JUBA - South Sudanese opposition leader Riek Machar has agreed to a face-to-face meeting with President Salva Kiir, a step that could energize the lagging talks on a government for the civil war-wracked country.
In a letter dated July 8 and sent to President Kiir's security adviser, Tut Gatluak, Machar said he is ready to talk with the president as long as he can freely move about in South Sudan.
The Kiir administration invited Machar to meet with Kiir after the government and opposition groups missed a May deadline to form a transitional government of national unity. The period was extended for another six months.
In the letter viewed by VOA, Machar said he will meet Kiir to discuss the challenges of implementing pre-transition activities since recent months have passed "without substantial progress."
Norway Ambassador to South Sudan Lars Anderson said two months of the six-month extension of the pretransitional period have already come and gone with little to show.
He said the parties to last year's peace deal must implement security arrangements immediately in order to pave the way for the formation of a unity government on time.
"There shouldn't be more extensions. That is clear from the agreement they have, according to themselves. Now it's fairly predictable by November there will be another form of political crisis around that. And it is really going to be up to the parties how they manage this," Anderson told VOA's South Sudan in Focus.
Representatives of the various parties who sit on the National Pre-Transitional Committee have held several meetings on implementing the peace deal. Anderson said the international community wants Kiir and Machar to meet regularly to build trust and confidence among their supporters and to show they are working together to achieve peace.
"I think at this point it's not about people on the ground working together because we have also seen good working cooperation between the military with the different armed groups. So it is not about people on the ground, it is about top leadership now coming together and showing their strong commitment to this," Anderson said.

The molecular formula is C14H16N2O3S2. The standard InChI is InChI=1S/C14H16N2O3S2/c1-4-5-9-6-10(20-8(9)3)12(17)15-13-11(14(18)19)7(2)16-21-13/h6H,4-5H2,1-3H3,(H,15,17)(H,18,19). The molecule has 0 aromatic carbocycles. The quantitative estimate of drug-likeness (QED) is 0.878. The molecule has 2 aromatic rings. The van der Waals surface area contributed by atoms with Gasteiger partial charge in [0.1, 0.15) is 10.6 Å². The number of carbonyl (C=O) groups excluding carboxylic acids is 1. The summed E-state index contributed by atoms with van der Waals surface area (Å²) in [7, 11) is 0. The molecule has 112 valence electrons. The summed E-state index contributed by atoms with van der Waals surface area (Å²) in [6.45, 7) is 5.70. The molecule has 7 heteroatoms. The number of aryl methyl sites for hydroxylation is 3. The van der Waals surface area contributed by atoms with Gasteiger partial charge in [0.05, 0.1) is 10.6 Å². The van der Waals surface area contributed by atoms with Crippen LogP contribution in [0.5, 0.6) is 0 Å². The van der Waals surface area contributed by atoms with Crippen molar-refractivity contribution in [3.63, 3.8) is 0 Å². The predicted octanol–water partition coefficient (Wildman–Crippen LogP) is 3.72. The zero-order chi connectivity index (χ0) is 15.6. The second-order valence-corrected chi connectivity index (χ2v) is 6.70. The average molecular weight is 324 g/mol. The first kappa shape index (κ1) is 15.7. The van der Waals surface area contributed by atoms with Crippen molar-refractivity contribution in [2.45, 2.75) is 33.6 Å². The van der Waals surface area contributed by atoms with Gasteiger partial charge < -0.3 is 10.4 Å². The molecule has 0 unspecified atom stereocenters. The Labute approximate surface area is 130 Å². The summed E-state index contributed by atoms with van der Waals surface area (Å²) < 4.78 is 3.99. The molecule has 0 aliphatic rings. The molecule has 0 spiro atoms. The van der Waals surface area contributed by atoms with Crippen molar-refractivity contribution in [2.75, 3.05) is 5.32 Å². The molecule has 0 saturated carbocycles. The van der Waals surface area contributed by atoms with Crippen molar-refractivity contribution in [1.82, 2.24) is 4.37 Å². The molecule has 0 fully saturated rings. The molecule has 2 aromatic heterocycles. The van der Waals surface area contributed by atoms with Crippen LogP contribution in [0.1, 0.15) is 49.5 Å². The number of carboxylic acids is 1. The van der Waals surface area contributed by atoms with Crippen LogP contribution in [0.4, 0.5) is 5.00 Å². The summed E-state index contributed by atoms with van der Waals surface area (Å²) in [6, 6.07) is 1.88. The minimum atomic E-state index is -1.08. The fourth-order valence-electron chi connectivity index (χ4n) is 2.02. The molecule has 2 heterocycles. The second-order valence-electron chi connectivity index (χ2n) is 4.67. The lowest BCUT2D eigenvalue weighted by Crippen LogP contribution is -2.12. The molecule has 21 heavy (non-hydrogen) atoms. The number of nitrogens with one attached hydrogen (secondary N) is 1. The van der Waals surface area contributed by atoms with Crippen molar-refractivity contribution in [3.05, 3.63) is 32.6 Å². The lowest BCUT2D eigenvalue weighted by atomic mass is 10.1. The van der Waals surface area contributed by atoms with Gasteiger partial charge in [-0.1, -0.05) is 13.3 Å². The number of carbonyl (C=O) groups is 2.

In May, shortly after the parties agreed to extend the pretransitional period, the Kiir administration pledged $100 million to fund pretransitional activities including security arrangements. It's not clear if the government has released the money it pledged.
Machar urged Kiir to "make a special request" to the Transitional Military Council in Khartoum, where he said he's being held under house arrest. He wants Sudanese authorities to transport him to Juba and back to Khartoum after the talks.
Stephen Par Kuol, SPLM-IO secretary for foreign relations, said Machar should be able to go wherever he wants once Machar arrives in South Sudan.
"We had been demanding as a party that our chairman should be set free to participate physically in peace dissemination in this process of peace implementation," Kuol told South Sudan in Focus.
Paar said the two leaders will talk about how to quickly implement critical security arrangements that are behind schedule.
CTSAMM, the body monitoring the implementation of the security arrangements, warned last week that by dragging out the pretransitional activities, the parties risk failing to establish the unity government in November. CTSAMM Chairman Desta Abiche confirmed the parties have yet to assemble and integrate their forces, a key component of the security arrangements.